Pick Your Cliff: Part II, Loopholes

Financial loopholes are essentially ways of reducing taxes, especially by reducing someone’s income.  We might associate loopholes with millionaires hiding their wealth, but many benefit the middle-class.  I might not check off mining expenses or business equipment depreciation, but Schedule A has mortgage interest and charitable contribution lines to whittle away at my income for taxing.  Or, I might take advantage of pre-tax payroll reduction through 401k contributions and employer subsidized health care insurance payments.  One way to increase government revenue is to reduce or eliminate deductions or loopholes.  If you utilize these on your federal or state income tax forms, which are you willing to give up?


About hermitsdoor

Up here in the mountains, we have a saying, "You can't get there from here", which really means "We wouldn't go the trouble to do that". Another concept is that "If you don't know, we ain't telling." For the rest, you'll have to read between the lines.
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8 Responses to Pick Your Cliff: Part II, Loopholes

  1. The Vicar says:

    Huh, tough list when it comes to thinking about what deductions to give up. I’m going to think about it and circle back. most of these decutions are meant to encourage certian behaviors or practices that through short term gain and long term benefit. The problem is when need for tax revenue out paces the growth that these dections are suppose to nurture.

    I remember buying our first home. Part of the calculation that went into “could we afford this home” was the increase in take home pay with the mortgage interest deduction reducing our taxable income. It was good for the housing industry because people that otherwise couldn’t afford a home were able to get established. It was good for neighborhoods becasue people that own homes tend to be more engaged in their communities. It was good for us becasue we didn’t constantly refinance and take equity out of our home, so it became an investment. But as we have seen with the housing bubble and banking crisis, home ownership at all costs can create financial instability as well. Each of these tax deductions has benefits, as well as drawbacks, and even unintended consequences.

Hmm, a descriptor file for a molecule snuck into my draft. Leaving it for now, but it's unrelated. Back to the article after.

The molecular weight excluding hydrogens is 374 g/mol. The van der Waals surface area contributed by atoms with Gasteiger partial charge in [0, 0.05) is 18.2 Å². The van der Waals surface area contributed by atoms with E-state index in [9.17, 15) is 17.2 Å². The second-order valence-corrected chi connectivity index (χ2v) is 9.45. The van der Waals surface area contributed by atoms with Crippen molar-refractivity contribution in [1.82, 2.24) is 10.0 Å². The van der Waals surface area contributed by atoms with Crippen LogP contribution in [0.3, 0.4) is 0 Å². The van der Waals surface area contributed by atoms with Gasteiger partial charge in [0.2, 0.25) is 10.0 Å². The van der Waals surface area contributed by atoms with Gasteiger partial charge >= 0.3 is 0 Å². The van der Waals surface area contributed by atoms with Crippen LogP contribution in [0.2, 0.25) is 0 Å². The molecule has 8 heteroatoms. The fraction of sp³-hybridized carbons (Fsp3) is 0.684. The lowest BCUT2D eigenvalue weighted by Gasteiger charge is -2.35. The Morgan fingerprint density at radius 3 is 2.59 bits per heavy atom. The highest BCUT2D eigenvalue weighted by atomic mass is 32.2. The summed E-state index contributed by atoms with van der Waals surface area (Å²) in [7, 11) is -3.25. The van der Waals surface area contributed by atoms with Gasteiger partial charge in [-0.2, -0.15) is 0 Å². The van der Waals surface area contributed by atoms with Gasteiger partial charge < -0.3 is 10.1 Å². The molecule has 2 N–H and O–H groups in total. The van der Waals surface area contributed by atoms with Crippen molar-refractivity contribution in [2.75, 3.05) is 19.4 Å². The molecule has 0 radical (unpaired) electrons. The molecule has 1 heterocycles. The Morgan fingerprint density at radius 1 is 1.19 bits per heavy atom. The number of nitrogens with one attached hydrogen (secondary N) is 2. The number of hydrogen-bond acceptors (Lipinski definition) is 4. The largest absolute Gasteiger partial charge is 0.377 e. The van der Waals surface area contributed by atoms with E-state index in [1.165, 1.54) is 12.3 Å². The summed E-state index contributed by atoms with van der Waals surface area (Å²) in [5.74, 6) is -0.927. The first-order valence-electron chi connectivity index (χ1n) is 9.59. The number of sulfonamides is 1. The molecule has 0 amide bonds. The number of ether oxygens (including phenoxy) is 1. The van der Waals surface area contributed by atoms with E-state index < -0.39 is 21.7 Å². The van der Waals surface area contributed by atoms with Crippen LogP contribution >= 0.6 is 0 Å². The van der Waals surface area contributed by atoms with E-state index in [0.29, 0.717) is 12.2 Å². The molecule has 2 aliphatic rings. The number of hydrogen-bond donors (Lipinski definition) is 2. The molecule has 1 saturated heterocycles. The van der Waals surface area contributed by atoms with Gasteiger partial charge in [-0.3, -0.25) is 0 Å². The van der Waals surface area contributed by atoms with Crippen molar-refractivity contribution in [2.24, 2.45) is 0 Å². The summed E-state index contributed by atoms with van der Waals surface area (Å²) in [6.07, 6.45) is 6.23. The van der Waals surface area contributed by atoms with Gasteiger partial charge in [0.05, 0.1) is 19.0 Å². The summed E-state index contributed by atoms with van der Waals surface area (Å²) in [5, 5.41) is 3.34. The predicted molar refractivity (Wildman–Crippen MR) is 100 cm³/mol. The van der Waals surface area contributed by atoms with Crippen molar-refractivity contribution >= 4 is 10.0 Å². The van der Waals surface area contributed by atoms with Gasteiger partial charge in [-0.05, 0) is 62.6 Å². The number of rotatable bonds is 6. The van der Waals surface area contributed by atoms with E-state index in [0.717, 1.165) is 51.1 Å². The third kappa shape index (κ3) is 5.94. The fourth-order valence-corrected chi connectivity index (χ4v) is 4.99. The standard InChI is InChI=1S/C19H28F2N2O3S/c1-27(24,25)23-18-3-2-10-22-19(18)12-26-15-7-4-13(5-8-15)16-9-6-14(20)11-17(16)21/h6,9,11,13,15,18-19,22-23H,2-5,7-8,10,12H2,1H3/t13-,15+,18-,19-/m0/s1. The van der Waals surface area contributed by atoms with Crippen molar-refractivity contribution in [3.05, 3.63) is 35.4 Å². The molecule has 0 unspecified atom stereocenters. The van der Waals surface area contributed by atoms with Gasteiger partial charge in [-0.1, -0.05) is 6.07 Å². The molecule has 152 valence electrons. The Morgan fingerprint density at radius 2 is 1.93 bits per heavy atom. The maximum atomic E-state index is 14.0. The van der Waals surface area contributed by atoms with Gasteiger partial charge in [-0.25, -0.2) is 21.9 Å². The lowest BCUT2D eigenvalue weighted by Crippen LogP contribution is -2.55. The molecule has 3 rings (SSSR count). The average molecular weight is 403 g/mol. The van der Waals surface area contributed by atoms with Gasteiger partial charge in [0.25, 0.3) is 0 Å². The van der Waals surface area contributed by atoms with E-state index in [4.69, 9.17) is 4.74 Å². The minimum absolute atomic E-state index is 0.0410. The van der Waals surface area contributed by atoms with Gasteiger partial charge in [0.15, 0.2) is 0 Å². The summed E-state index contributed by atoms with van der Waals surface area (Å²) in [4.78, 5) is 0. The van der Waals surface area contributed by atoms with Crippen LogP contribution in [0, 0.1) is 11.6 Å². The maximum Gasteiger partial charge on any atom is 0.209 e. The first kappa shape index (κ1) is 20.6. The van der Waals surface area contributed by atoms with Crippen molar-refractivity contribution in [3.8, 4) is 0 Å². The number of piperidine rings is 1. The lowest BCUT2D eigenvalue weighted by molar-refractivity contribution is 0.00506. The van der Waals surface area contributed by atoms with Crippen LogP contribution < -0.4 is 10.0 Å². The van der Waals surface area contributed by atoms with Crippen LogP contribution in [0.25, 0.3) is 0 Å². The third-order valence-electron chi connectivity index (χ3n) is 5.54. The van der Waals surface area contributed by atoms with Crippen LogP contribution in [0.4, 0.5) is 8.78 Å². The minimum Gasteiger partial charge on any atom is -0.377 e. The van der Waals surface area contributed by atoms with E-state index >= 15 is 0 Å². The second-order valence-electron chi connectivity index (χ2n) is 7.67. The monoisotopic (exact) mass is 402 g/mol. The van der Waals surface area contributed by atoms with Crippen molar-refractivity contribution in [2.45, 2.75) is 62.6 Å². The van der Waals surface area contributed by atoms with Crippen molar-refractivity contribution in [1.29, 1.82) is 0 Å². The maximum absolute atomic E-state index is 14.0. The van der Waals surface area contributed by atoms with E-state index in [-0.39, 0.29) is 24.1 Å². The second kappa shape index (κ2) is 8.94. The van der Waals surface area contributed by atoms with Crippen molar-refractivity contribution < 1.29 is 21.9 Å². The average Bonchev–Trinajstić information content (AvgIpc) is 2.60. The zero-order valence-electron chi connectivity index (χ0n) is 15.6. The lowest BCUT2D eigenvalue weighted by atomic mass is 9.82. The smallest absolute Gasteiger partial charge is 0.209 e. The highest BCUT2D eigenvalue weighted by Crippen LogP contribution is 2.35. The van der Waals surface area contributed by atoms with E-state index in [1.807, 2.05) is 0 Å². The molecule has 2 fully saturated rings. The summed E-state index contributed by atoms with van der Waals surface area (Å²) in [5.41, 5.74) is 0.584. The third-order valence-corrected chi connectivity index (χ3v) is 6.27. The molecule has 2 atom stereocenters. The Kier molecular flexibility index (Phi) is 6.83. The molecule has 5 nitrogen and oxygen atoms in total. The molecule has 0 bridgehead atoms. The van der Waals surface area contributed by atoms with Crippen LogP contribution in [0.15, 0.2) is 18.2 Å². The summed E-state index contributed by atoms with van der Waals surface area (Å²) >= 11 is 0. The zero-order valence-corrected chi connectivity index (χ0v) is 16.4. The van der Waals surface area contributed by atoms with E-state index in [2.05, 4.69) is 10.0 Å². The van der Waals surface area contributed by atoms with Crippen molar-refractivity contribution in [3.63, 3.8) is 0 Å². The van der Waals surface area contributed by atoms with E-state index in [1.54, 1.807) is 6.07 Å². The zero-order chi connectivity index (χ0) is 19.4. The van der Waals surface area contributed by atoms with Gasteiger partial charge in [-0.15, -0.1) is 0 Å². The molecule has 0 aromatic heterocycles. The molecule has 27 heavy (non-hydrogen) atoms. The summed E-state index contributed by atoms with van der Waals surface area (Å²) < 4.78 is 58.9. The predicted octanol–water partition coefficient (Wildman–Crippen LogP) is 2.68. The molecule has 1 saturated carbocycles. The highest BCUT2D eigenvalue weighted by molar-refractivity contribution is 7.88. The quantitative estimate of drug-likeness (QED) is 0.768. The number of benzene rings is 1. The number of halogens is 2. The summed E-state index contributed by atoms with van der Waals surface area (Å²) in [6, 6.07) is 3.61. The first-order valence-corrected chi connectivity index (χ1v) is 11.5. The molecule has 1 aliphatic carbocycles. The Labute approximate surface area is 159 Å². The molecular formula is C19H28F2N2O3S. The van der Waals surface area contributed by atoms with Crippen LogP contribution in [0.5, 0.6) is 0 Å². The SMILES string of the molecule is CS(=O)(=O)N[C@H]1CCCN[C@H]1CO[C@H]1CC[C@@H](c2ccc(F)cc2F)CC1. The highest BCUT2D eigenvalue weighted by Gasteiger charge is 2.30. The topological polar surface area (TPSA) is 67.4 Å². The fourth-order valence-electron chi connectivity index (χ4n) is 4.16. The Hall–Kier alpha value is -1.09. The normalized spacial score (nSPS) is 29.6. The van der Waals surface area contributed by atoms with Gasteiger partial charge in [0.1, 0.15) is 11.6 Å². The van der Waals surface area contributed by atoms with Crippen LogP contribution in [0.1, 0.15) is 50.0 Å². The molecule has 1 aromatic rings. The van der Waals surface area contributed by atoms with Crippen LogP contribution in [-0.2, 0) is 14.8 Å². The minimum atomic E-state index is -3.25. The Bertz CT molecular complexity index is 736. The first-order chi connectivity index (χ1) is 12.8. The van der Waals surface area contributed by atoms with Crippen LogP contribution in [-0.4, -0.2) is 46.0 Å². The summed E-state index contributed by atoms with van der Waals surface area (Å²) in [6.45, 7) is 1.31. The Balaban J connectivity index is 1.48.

• hermitsdoor says:

      You have made my arguement for keeping the government out of the morality business through tax incentives. Maybe we shall address this during our discussion of Ephesians. 🙂

  2. The Vicar says:

    While tax exemptions for mortgage interest have benefits, they also has the potential to encourage debt. What would happen if nearly everyone (including our government) decided that debt was a acceptable? Oh wait, that has already happened.

    Romans 13:7-8 Give everyone what you owe him: If you owe taxes, pay taxes; if revenue, then revenue; if respect, then respect; if honor, then honor. Let no debt remain outstanding, except the continuing debt to love one another, for he who loves his fellowman has fulfilled the law.

    • hermitsdoor says:

      I believe that the element of debt that has been forgotten is the value that borrowing money allows. Your example of a home is illustrative. Few people can out-right purchase a home, especially as a newly-wed couple… unless you are Amish or Menonite with the community building a home for you… Purchasing a home can provide many of the settling and community aspects that you suggested. However, when living on credit becomes a lifestyle that is a pay-check away from bankruptcy, we have a problem.

  3. Barneysday says:

    May I throw out another thought, entirely, on the mortgage deduction? In reality, it really encourages buyers to buy “bigger” homes than they might otherwise qualify for. Assuming we are in the 15% tax bracket, which is pretty average. Then only $.15 cents of each dollar of mortgage interest really goes into our pocket via the tax deduction. Put another way, it allows us to spend $1.15 in interest, instead of $1. Buying a home, (Not counting VA loans, which are no down loans) we already have to pretty much qualify on our own for the home purchase, long before the mortgage deduction kicks in. So eliminating the deduction, might have the effect of lowering the purchase price of the home that we must already qualify for, and not encourage the origional purchase in the first place.

    Likely, engineering behavior via the tax code has not been a great success. See the mining and oil depletion allowances, for example. Companies have destroyed ecologies and in your area, water, forests and mountain tops, with such depletions.

  4. Chet says:

    I could not check any boxes, not because I am unwilling to give up deductions, but because I am really not familiar with the objectives of some of the deductions. I have long been of the opinion that the best way to close the loopholes is to just eliminate all deductions. It is really hard to admit this, as it will probably compromise my status as a bleeding heart liberal, but I don’t think a flat rate with no deductions is an unreasonable option.

    • hermitsdoor says:

      You are absolutely correct that a lot of deductions make no sense, unless you are a lawyer or CPA. I’m sure there are pages more of deductions that I do not even know about!

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